Although the Kitimat plebsicite was non-binding, the results match how most British Columbian's feel about the 1,100 kilometre pipeline proposal, according to Tracey Maynard, a spokesperson for the Dogwood Initiative.
"What happened in Kitimat is exactly how British Columbians feel about the project," says Maynard.
"Polling repeatedly shows that two in three British Columbians feel very uncomfortable with this project and they want to have their voices heard,"
The Dogwood Initative is aiming to trigger a provincial referendum with a citizen's initiative, using the same legislation that was used for the petition and referendum that ended the unpopular HST.
"We need to get 10 per cent of all ridings in B.C. — all 85 ridings — to say they'd like to vote on this project. That goes to the provincial government, who basically decides if they want to put it to a vote in [the legislature] or give it to a vote to the people," says Maynard.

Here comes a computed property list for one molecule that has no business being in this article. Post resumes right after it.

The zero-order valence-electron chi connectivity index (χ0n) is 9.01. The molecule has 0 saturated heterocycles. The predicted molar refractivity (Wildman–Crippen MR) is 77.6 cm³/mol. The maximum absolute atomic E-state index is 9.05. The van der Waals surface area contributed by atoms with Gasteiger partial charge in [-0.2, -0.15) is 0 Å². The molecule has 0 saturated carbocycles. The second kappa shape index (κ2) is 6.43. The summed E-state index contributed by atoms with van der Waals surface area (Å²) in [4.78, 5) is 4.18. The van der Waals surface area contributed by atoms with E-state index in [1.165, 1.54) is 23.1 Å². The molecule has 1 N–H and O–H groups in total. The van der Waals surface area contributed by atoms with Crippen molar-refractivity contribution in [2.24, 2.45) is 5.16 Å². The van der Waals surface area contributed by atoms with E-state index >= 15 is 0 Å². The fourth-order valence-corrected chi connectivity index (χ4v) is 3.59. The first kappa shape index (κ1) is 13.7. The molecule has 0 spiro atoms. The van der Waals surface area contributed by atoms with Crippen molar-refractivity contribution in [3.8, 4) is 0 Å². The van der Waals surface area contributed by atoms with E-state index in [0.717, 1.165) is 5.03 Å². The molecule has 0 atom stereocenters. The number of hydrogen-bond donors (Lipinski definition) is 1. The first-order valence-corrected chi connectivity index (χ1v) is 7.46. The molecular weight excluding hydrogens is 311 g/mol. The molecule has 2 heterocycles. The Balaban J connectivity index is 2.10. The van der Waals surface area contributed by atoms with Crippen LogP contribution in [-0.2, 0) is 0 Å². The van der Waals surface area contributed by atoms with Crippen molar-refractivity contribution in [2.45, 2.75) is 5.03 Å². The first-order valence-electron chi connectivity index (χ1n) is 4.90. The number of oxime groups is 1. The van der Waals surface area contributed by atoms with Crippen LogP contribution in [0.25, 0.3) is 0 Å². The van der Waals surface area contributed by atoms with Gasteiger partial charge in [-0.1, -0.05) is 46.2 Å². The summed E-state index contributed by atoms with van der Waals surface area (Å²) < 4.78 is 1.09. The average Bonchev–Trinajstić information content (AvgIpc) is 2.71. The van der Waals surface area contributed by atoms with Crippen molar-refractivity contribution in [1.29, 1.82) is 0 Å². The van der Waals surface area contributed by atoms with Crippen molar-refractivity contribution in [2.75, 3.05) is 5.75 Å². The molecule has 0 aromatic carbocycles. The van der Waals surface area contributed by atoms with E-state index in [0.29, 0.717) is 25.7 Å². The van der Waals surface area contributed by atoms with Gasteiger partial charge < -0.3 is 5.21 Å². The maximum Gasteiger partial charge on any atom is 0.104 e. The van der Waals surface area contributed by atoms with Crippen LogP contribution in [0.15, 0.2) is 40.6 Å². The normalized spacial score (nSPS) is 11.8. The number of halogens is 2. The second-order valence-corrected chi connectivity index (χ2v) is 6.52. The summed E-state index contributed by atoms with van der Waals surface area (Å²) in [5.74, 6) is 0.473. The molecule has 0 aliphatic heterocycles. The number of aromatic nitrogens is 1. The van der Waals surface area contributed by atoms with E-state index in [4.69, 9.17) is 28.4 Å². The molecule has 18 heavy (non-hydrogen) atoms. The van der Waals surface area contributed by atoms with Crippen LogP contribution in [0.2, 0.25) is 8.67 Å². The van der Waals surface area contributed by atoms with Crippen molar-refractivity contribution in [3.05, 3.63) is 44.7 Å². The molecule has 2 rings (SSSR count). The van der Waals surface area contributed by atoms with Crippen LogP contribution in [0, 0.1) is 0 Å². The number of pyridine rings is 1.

"It's really no surprise to us that Kitimat said 'No' and I believe that British Columbians would say 'No' if put to a vote."
B.C. Premier Christy Clark has already laid out her own conditions for provincial approval of the project, with a list of five critieria she says it must meet.
But for now future of the Northern Gateway project remains in the hands of the federal government, which has jurisdiction over the project.
After a federal review panel approved the project in December, the federal cabinet is expected decide in June on whether the pipeline will be approved.